When in place, the band helps to maintain the erection facilitated by the pump and can be left on during intercourse, for up to half an hour. Once its use has been sufficiently mastered, the device will produce a firm erection in around three minutes.

As with other ED treatments, there are numerous issues to consider before purchasing one.

Usually, it will take more than one attempt to become accustomed to using the device. To lower the risk of injury, it is important to follow the instructions carefully, and use a device with a quick-release facility.

Some side effects have been associated with use, including bruising and pain.

Pumps are also not suitable for men who are using anticoagulant medicines, or have a condition which increases their risk of priapism, such as sickle cell anaemia or leukemia.

The Sexual Advice Association advises that, for safety reasons, VCDs should only ever be purchased from a reputable source.

Costs tend to vary between £250 and £400, depending on whether you prefer a hand or battery-operated pump, and they aren’t as discreet as erectile dysfunction pills like Cialis and Spedra.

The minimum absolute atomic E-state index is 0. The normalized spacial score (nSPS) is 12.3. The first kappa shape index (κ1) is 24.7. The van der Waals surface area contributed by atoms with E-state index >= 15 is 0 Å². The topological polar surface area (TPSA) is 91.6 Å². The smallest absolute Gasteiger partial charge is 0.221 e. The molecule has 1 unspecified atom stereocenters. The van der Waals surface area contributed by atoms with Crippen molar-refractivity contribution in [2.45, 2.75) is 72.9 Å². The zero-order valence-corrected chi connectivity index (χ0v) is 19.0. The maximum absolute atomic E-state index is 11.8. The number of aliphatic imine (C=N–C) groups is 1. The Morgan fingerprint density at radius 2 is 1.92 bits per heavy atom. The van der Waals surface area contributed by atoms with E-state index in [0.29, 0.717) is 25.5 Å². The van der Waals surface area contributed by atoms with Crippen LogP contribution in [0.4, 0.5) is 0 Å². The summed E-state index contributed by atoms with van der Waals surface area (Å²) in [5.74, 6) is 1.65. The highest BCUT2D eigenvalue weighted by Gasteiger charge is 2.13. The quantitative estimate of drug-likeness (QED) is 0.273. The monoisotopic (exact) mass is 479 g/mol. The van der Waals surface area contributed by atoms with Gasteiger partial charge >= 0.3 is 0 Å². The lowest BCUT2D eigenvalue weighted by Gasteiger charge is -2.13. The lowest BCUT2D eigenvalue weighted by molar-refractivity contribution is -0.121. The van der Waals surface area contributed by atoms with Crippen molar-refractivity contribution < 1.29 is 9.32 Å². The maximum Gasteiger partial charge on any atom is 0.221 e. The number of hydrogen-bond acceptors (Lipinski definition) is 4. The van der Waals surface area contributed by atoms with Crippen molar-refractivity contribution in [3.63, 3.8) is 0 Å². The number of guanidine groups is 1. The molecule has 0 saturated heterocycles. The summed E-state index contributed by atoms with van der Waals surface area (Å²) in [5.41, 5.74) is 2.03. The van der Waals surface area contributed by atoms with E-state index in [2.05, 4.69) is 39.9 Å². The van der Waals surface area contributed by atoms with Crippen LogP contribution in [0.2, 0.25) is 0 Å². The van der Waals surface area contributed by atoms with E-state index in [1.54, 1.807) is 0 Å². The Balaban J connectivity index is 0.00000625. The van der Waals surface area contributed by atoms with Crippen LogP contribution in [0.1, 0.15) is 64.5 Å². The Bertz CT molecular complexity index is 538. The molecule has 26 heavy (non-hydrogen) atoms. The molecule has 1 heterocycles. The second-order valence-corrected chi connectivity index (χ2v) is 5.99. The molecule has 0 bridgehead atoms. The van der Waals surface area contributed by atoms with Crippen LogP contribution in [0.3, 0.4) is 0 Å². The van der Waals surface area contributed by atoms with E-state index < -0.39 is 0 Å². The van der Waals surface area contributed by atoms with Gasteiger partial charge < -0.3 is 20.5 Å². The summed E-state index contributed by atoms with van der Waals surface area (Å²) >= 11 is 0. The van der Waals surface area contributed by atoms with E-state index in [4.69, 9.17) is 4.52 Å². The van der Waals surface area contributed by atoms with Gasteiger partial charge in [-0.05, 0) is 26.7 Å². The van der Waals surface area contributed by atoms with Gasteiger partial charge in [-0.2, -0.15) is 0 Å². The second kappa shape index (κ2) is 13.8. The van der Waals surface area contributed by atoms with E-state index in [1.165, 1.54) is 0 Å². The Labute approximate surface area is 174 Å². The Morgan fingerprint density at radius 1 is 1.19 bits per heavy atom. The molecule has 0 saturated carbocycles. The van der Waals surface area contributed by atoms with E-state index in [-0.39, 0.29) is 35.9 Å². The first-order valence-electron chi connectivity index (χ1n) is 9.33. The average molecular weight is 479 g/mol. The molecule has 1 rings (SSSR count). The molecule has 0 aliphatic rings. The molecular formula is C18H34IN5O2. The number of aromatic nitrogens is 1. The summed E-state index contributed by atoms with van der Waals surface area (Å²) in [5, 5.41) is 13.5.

However, for those men in a long-term relationship who are susceptible to recurring blood flow problems, a one-off purchase of this kind can prove to be a worthwhile investment.

Vascular Reconstructive Surgery

This type of treatment also works by easing the passage of blood to the penis.

It is a highly delicate and somewhat invasive procedure, which involves either: surgically re-routing the arterial pathways leading to the penis, so as to bypass blocked arteries restricting blood flow; or unblocking those vessels which are causing an obstruction. Freer blood flow and better erectile potency is the desired result.

It is generally designated for younger men, under the age of 45, who may have had an injury or experienced trauma which caused damage to one or more blood vessels around the base of the penis.

Because it is such an intricate, invasive and costly procedure, only certain men are eligible. The American Urological Association has said that it does not consider vascular reconstructive surgery to be a ‘justifiable’ option for those men with ED related to atherosclerosis.

Studies have found that vascular surgery for impotence produces mixed results.

While it has shown to be beneficial in the short term in many cases, its effectiveness decreases over time, and complications may arise.